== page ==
Manila Diamond Hotel Employees’ Union


The Hon. Court of Appeals, The Secretary of Labor and Employment, and The Manila Diamond Hotel


Justice Azcuna, First Division

Docket Number and Date of Decision

G.R. No. 140518, December 16, 2004

Significance of the Case

In this case, the Supreme Court explained the legislative intendment or purpose behind Article 236 (g) of the Labor Code, and reiterated the rule that payroll reinstatement in lieu of actual reinstatement is not sanctioned under the provision of the said article.


On November 11, 1996, the Union filed a petition for a certification election so that it may be declared the exclusive bargaining representative of the Hotel’s employees for the purpose of collective bargaining. The petition was dismissed by the Department of Labor and Employment (DOLE) on January 15, 1997.

After a few months, despite the dismissal of their petition, the Union sent a letter to the Hotel informing the latter of its desire to negotiate for a collective bargaining agreement. The Hotel, however, refused to negotiate with the Union, citing the earlier dismissal of the Union’s petition for certification by DOLE.

Failing to settle the issue, the Union staged a strike against the Hotel. Numerous confrontations followed, further straining the relationship between the Union and the Hotel. The Hotel claims that the strike was illegal and dismissed some employees for their participation in the allegedly illegal concerted activity. The Union, on the other hand, accused the Hotel of illegally dismissing the workers.

A Petition for Assumption of Jurisdiction under Article 263(g) of the Labor Code was later filed by the Union before the Secretary of Labor. Thereafter, Secretary of Labor Trajano issued an Order directing the striking officers and members of the Union to return to work within twenty-four (24) hours and the Hotel to accept them back under the same terms and conditions prevailing prior to the strike.

After receiving the above order the members of the Union reported for work, but the Hotel refused to accept them and instead filed a Motion for Reconsideration of the Secretary’s Order.

Acting on the motion for reconsideration, then Acting Secretary of Labor Español modified the one earlier issued by Secretary Trajano and instead directed that the strikers be reinstated only in the payroll.

This is where the controversy arose. The union alleged that the Secretary of Labor committed grave abuse of discretion for modifying its earlier order and requiring instead the reinstatement of the employees in the payroll.

The Court of Appeals dismissed the Union’s petition and affirmed the Secretary of Labor’s Order for payroll reinstatement. It held that the challenged order is merely an error of judgment and not a grave abuse of discretion and that payroll reinstatement is not prohibited by law, but may be “called for” under certain circumstances. The CA cited University of Santo Tomas vs. NLRC as basis for its ruling.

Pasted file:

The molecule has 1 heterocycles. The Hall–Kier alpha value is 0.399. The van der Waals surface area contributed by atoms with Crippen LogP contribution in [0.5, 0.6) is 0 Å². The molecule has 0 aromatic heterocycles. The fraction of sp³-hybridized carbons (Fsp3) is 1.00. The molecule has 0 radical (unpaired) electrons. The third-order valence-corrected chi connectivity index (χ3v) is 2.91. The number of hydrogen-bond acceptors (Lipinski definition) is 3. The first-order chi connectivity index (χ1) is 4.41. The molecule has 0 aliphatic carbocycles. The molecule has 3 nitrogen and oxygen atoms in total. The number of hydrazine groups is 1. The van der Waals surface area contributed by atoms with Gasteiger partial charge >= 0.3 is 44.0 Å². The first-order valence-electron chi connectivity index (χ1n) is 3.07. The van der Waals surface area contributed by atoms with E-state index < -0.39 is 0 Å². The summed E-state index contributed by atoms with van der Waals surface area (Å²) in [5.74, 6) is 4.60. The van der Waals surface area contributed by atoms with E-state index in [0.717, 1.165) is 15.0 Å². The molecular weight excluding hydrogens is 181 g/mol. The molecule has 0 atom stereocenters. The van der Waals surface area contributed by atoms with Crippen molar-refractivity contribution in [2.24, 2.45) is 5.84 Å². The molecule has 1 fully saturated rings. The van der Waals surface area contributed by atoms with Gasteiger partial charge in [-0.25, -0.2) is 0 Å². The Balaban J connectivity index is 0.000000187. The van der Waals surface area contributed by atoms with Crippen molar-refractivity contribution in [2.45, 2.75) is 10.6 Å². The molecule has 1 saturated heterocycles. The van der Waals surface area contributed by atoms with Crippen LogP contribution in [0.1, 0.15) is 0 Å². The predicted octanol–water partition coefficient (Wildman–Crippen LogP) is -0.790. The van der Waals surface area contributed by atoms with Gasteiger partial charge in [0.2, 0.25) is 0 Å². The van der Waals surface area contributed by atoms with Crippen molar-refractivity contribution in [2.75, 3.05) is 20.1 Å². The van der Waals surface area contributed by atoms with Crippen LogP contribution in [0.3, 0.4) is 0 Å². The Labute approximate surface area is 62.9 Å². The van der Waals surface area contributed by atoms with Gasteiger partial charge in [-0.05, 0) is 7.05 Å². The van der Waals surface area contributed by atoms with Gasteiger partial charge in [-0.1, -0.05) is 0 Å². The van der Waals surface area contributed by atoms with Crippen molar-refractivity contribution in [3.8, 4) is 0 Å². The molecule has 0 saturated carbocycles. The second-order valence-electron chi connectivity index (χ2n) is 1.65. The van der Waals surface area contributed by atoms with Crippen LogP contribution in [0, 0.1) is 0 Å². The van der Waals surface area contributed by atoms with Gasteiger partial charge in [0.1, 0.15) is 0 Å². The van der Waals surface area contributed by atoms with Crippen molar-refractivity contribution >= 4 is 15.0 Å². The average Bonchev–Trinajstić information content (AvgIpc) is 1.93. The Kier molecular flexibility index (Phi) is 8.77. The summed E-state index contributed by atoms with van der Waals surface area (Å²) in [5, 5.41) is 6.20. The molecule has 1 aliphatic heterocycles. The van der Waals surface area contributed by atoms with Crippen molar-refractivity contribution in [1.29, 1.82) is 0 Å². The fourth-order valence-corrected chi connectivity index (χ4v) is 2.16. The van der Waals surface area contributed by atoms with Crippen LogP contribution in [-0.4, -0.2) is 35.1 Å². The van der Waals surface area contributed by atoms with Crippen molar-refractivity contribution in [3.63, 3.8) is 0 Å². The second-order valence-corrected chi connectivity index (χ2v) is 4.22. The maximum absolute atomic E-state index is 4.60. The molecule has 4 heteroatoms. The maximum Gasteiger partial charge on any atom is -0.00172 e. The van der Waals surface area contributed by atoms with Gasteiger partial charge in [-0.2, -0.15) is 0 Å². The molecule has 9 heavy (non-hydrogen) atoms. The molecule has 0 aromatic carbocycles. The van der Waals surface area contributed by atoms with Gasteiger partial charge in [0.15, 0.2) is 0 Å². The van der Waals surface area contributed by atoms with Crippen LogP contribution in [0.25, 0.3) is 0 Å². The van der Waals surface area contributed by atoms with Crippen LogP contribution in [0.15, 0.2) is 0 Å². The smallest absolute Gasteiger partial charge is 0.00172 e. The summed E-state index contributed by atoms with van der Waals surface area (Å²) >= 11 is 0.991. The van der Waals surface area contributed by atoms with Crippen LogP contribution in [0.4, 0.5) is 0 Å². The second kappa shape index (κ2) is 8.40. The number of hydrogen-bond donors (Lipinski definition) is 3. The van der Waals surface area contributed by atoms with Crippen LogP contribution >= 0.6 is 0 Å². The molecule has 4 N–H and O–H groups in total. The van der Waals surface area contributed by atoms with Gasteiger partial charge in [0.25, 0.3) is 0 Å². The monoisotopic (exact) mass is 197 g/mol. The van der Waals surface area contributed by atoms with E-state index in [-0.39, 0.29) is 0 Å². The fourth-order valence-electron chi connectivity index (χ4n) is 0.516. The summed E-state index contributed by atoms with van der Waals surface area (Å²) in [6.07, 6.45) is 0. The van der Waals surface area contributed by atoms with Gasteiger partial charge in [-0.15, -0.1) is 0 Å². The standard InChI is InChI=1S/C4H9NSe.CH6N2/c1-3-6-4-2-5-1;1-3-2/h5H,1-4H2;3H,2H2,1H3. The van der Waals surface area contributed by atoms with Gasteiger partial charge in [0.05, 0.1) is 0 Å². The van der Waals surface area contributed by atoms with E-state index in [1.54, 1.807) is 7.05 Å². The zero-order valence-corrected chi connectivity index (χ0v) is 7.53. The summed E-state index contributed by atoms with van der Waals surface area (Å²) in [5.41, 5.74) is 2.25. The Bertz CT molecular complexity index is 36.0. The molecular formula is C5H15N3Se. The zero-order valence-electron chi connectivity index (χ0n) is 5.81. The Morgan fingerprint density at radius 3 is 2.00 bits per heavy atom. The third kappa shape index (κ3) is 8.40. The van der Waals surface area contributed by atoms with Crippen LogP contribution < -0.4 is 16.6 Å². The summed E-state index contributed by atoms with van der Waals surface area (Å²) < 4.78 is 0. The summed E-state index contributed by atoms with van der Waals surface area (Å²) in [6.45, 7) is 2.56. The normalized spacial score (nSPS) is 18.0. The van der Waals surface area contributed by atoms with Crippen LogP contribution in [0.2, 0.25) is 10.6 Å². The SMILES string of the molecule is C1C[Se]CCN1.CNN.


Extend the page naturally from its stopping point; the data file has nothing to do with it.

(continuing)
The Supreme Court reversed the decision of the CA, and ruled that the Secretary of Labor committed grave abused of discretion in ordering payroll reinstatement in lieu of actual reinstatement. The Court noted the difference between UST case and the instant case. In UST case the teachers could not be given back their academic assignments since the order of the Secretary for them to return to work was given in the middle of the first semester of the academic year. The NLRC was, therefore, faced with a situation where the striking teachers were entitled to a return to work order, but the university could not immediately reinstate them since it would be impracticable and detrimental to the students to change teachers at that point in time.

In the present case, there is no similar compelling reason that called for payroll reinstatement as an alternative remedy. A strained relationship between the striking employees and management is no reason for payroll reinstatement in lieu of actual reinstatement.

Under Article 263(g), all workers must immediately return to work and all employers must readmit all of them under the same terms and conditions prevailing before the strike or lockout. The Court pointed out that the law uses the precise phrase of “under the same terms and conditions,” revealing that it contemplates only actual reinstatement. This is in keeping with the rationale that any work stoppage or slowdown in that particular industry can be inimical to the national economy.

The Court reiterates that Article 263(g) was not written to protect labor from the excesses of management, nor was it written to ease management from expenses, which it normally incurs during a work stoppage or slowdown. This law was written as a means to be used by the State to protect itself from an emergency or crisis. It is not for labor, nor is it for management.

Related Case

  1. University of Santo Tomas (UST) vs. NLRC, G.R. No. 89920, October 18, 1990.

Last Edited: Sunday, March 20, 2011

Caveat: Subsequent court and administrative rulings, or changes to, or repeal of, laws, rules and regulations may have rendered the whole or part of this article inaccurate or obsolete.

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